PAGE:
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Review: (H)Afrocentric Volume 3

Big cities all over the country has gone through change, on an almost daily basis, but a force that was briefly talked about on Netflix’s Luke Cage, is gentrification. This was a major issue in the movie, Do the Right Thing, as that neighborhood struggled with the racial, economic, and political differences. Gentrification became more apparent, when Jimmy Kimmel, last year decided to bring his show back to his hometown of Brooklyn, New York, the same borough where the legendary movie took place, and did a parody of how much a hipster paradise it had become. I know my neighborhood in Queens, New York, also has changed, due to gentrification, as it changes the racial and economic makeup of these neighborhoods, as most cannot afford to live there any longer.

There has been resistance to this change as well, as it has been known that a great many house owners, don’t sell their houses no matter how much developers offer to pay. This often leaves those who are resilient to change, alienating to their new neighbors, who tend to be of the same age/economic makeup. Gentrification brings with it, retail giants and as explored in one of The Sopranos final episodes, when some of Tony’s made men, try to shake down the local Starbucks, they fail, as even the Mob feels its outcome. This is what makes “our heroes” Naima and her crew, agents of change, as they are trying to stop gentrification in Aztlan.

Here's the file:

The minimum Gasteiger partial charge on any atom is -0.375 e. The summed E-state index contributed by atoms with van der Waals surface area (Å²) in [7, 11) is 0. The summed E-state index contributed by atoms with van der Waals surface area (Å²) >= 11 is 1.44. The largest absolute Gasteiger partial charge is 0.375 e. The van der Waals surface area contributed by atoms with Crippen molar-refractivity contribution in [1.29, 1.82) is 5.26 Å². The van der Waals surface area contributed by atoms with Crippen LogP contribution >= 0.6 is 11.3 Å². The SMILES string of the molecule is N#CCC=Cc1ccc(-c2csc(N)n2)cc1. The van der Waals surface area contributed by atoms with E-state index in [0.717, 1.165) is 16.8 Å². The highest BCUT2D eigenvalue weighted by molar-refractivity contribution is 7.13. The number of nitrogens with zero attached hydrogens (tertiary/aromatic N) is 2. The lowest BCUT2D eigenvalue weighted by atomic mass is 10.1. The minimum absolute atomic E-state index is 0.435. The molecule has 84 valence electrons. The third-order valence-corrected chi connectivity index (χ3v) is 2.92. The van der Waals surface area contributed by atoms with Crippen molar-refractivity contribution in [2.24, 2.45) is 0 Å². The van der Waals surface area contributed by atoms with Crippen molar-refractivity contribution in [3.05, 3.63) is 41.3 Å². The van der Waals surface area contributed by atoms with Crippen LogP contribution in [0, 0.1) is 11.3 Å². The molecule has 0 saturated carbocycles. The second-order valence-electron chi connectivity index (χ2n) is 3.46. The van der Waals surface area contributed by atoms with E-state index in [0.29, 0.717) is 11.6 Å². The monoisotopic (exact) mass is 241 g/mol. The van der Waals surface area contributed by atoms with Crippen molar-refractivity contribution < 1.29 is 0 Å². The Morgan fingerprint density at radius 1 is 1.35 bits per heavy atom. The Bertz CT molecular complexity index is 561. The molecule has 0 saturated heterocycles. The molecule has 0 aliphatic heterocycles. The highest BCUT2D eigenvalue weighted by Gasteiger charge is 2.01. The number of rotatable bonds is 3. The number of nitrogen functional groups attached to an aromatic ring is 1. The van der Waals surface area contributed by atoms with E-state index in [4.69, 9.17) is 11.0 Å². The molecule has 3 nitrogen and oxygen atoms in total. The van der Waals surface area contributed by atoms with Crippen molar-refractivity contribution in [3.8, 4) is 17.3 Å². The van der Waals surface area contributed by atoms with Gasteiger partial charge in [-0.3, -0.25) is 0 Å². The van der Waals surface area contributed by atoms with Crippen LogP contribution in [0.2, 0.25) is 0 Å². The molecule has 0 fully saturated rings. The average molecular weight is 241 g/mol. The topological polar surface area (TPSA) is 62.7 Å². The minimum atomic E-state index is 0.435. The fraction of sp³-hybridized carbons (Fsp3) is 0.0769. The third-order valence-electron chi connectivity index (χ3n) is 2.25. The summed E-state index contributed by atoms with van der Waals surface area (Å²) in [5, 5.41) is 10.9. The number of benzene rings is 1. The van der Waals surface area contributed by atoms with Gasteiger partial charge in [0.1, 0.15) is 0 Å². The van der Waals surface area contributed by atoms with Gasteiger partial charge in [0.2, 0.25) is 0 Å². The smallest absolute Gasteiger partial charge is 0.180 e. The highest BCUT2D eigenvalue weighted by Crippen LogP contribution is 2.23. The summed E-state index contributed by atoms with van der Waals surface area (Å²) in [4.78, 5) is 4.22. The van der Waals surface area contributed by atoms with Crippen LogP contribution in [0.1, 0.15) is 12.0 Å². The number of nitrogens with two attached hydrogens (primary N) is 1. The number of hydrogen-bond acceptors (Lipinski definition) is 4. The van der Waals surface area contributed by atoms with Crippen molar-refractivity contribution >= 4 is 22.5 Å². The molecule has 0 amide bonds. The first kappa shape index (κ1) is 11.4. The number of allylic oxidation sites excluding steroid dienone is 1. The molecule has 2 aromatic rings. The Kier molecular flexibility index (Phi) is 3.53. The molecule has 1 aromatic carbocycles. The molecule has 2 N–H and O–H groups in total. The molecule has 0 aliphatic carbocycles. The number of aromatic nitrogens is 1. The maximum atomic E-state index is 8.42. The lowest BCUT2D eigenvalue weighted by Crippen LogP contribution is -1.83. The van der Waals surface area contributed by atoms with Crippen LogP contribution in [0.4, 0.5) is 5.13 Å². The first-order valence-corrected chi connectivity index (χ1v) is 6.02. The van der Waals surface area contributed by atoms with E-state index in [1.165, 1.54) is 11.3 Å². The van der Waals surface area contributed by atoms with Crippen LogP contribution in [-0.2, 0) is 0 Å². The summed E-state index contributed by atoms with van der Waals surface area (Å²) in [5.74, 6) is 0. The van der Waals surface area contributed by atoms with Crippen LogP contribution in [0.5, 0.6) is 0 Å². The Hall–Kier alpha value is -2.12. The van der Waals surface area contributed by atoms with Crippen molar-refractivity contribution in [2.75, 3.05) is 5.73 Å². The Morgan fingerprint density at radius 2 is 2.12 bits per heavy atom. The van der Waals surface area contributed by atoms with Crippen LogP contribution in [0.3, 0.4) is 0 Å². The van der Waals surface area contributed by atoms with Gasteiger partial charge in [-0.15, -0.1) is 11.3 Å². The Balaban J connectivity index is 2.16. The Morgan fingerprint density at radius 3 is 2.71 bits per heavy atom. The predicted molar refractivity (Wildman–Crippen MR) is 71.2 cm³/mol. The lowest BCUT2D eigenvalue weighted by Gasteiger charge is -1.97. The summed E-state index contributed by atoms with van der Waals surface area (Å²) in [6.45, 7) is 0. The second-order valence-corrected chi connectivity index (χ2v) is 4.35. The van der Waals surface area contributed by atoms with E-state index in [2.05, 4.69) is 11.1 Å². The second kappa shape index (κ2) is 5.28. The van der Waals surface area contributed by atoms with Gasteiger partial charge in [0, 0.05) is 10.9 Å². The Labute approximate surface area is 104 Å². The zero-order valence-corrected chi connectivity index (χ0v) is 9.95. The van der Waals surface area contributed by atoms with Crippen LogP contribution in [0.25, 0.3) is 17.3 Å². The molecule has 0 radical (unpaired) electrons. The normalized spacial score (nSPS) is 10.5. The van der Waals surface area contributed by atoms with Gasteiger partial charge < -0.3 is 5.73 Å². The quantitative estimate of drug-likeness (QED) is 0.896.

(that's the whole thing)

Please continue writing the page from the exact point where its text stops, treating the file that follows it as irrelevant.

In this “episode” the crew is still organizing their block party, as they are trying to figure how to lock down a block for a day for the party. They also encounter Mrs. Wilderson, a homeowner, who has lived in the same neighborhood, for decades, and a prime example of who housing developers target, through either /and paying them to buy their homes/ intimidating through house ordinances. As with many of these events, the local police have been known to become overzealous in their efforts to control the crowd, but as shown in this volume, the essence of the event was to organize people who were affected, and not create chaos. Ultimately the crew, makes their stand against gentrification but loses a beloved character in the process.

Overall, this volume depicts how these events are organized and how even they are policed, as I have seen personally the same things depicted. The story by Jewels is funny and probably the best depiction of a community coming together. The art by Ronald Nelson, is simply beautiful as he makes the jokes jump off the pages. Altogether, another strong addition to this series, as it gets better with each volume, as Naima and her crew knows now that they can affect change.

Story: Jewels Art: Ronald Nelson
Story:10 Art:10 Overall:10 Recommendation: Buy